FOUR: Peace was the witness of the early church.
The new community created in Christ bore witness by its reconciled fellowship: “And all who believed were together and had all things in common” (Acts 2:44-47; 4:32-37). Paul urged that the church’s “feet” be “shod with the gospel of peace” (Eph. 6:15).

FIVE: Peace is more than the absence of war.
Peace – shalōm – occurs when captives are released (Luke 4:18), when outcasts are gathered (Zeph 3:19), and when the hungry have plenty to eat (Joel 2:19-26; Luke 1:53; 1 Sam 2:1-8).

SIX: The foundation of peace is justice.
“The effect of righteousness (justice) will be peace,” predicted Isaiah (32:17). “Righteousness and peace will kiss,” wrote the psalmist (Ps. 85:10). “Sowing justice” will result in peace, said Hosea (10:12-14).

SEVEN: Peace, like war, is waged.
Peacemakers are not passive, but active. Peter, echoing the psalmist, urges us to “seek peace, and to pursue it” (1 Peter 3:11; Psa 34:14). Jesus urged worshippers to take the initiative to settle disputes (Matt 5:23-24). Peace includes loving and feeding enemies (Luke 6:27; Rom 12:20).

EIGHT: Peacemakers sometimes cause trouble.
Jesus turned over the tables of oppressive money-changers (John 2:13-16). When he says, “I come not to bring peace, but division” (Luke 12:51), the “peace” of which he speaks merely disguises an order of injustice (see Jer 6:14-15). It was Jesus’ peacemaking mission which landed him on the cross (Col 1:20).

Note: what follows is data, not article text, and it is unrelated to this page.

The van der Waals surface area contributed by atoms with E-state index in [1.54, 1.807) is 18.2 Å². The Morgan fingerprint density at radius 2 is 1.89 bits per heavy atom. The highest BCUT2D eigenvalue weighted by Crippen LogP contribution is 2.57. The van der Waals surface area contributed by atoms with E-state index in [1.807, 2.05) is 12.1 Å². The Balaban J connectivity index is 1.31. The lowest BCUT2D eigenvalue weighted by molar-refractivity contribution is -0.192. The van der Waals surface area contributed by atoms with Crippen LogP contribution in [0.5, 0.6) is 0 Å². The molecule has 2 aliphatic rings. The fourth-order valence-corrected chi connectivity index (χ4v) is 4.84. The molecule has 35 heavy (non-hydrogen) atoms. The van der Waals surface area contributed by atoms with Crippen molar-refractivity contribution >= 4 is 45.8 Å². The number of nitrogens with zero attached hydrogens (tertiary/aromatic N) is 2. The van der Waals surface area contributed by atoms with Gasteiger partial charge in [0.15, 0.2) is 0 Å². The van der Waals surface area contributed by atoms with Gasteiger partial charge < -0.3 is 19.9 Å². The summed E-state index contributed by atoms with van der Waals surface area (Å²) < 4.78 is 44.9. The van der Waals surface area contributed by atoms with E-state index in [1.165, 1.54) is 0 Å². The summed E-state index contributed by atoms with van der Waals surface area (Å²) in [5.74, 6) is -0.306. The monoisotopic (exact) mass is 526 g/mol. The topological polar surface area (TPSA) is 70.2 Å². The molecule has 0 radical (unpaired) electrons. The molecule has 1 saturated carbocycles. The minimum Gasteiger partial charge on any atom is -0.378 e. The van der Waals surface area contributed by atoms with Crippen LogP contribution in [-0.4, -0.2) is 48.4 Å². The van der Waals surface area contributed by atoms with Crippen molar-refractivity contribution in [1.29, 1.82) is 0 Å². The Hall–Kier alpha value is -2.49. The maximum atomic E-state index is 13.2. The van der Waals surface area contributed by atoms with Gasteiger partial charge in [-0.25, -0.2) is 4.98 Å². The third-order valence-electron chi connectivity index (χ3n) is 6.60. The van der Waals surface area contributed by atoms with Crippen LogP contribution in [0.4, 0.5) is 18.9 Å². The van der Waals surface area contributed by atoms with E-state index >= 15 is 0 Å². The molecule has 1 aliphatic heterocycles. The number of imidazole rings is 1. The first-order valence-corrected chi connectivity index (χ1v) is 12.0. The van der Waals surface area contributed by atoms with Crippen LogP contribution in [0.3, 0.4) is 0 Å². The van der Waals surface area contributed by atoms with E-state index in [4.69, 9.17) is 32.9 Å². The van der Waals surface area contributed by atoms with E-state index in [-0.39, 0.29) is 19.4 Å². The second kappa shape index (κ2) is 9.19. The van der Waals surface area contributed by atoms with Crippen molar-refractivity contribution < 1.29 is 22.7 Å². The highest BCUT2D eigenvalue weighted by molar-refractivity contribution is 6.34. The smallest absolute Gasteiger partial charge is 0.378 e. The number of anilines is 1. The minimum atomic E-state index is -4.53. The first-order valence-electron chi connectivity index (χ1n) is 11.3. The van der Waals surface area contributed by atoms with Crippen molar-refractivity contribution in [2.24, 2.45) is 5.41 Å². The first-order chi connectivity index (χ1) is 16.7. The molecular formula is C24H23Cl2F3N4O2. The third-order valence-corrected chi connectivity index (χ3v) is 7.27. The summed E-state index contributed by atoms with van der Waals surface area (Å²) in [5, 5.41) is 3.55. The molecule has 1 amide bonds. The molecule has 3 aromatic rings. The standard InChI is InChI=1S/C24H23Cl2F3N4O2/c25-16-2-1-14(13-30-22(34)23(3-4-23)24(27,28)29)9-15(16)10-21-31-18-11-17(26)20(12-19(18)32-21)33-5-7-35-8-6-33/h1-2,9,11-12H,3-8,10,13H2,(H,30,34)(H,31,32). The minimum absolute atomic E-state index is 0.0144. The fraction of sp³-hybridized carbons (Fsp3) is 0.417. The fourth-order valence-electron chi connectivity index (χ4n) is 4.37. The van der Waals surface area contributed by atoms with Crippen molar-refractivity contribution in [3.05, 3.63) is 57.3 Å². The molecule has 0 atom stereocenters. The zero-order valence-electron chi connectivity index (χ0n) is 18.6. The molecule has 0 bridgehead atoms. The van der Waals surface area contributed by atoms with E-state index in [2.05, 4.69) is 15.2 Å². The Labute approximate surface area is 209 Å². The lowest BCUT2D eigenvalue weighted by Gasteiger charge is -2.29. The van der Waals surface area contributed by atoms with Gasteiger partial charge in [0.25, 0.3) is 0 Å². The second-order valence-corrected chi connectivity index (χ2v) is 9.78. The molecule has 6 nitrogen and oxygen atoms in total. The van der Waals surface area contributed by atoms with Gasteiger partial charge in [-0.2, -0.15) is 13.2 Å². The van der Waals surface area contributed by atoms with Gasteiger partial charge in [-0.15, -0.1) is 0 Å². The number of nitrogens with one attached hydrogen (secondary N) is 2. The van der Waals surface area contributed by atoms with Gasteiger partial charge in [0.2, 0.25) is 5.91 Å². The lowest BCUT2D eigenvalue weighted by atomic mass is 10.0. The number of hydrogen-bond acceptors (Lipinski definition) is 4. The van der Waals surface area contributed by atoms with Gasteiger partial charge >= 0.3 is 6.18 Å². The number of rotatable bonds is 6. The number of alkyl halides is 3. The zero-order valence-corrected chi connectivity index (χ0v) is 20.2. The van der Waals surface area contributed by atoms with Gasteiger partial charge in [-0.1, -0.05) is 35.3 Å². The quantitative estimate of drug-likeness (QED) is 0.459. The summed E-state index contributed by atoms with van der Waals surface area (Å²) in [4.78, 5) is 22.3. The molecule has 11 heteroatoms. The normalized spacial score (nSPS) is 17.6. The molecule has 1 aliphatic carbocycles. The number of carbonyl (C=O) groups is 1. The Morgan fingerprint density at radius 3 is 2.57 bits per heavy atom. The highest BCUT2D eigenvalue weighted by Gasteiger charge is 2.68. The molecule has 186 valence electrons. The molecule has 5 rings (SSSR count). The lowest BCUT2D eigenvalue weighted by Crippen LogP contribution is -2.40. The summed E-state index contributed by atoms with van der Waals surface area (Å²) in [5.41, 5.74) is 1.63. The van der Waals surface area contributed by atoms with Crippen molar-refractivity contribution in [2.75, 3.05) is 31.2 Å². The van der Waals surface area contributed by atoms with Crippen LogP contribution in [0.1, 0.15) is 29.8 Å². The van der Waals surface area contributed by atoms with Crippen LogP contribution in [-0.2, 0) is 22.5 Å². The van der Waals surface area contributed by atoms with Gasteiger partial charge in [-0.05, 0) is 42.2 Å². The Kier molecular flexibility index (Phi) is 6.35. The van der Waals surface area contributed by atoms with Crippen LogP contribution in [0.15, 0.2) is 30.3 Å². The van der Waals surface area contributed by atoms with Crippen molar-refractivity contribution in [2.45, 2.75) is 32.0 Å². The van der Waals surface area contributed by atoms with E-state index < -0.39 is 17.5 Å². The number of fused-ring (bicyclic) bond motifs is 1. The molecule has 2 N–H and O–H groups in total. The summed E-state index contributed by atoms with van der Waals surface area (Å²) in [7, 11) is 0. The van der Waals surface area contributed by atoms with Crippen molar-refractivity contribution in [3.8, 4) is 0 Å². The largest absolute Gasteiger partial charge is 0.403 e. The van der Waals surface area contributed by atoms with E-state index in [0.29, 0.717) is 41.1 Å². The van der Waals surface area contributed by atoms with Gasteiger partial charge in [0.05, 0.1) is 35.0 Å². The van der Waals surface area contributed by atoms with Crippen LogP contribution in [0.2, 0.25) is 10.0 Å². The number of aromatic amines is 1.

NINE: Peacemaking is rooted in grace.
In Jesus’ prayer, our “debts” are forgiven in the measure to which we forgive others (Matt 6:12). “Whoever is forgiven little, loves little” (Luke 7:47). It is grace which frees us from fear (1 John 4:18) and empowers us to risk our lives for the sake of justice and peace.

TEN: Peace in Christ and peace in creation are linked.
Not only are divisions in the human community overcome “in Christ” (Galatians 3:28), but also in the whole created order. The knowledge of God and the healing of creation are parallel realities (Isa 11:3-9). The land itself mourns (Isa 33:9). “But ask the beasts . . . and the birds . . . or the plants, and they will teach you” of the ways of the Lord (Job 12:7-10).

ELEVEN: Peacemaking is not optional.
The separation between “preaching the Gospel” and “working for peace and justice” is a perversion of biblical truth. Jesus prayed, “Your kingdom come. Your will be done, on earth as it is in heaven” (Matt 6:10). We lie if we say we love God yet fail to assist neighbors in need (1 John 4:20). Loving enemies—whether close at hand or far away—is the way to become children of God (Matt 5:44-45).

TWELVE: God’s promised future is peace.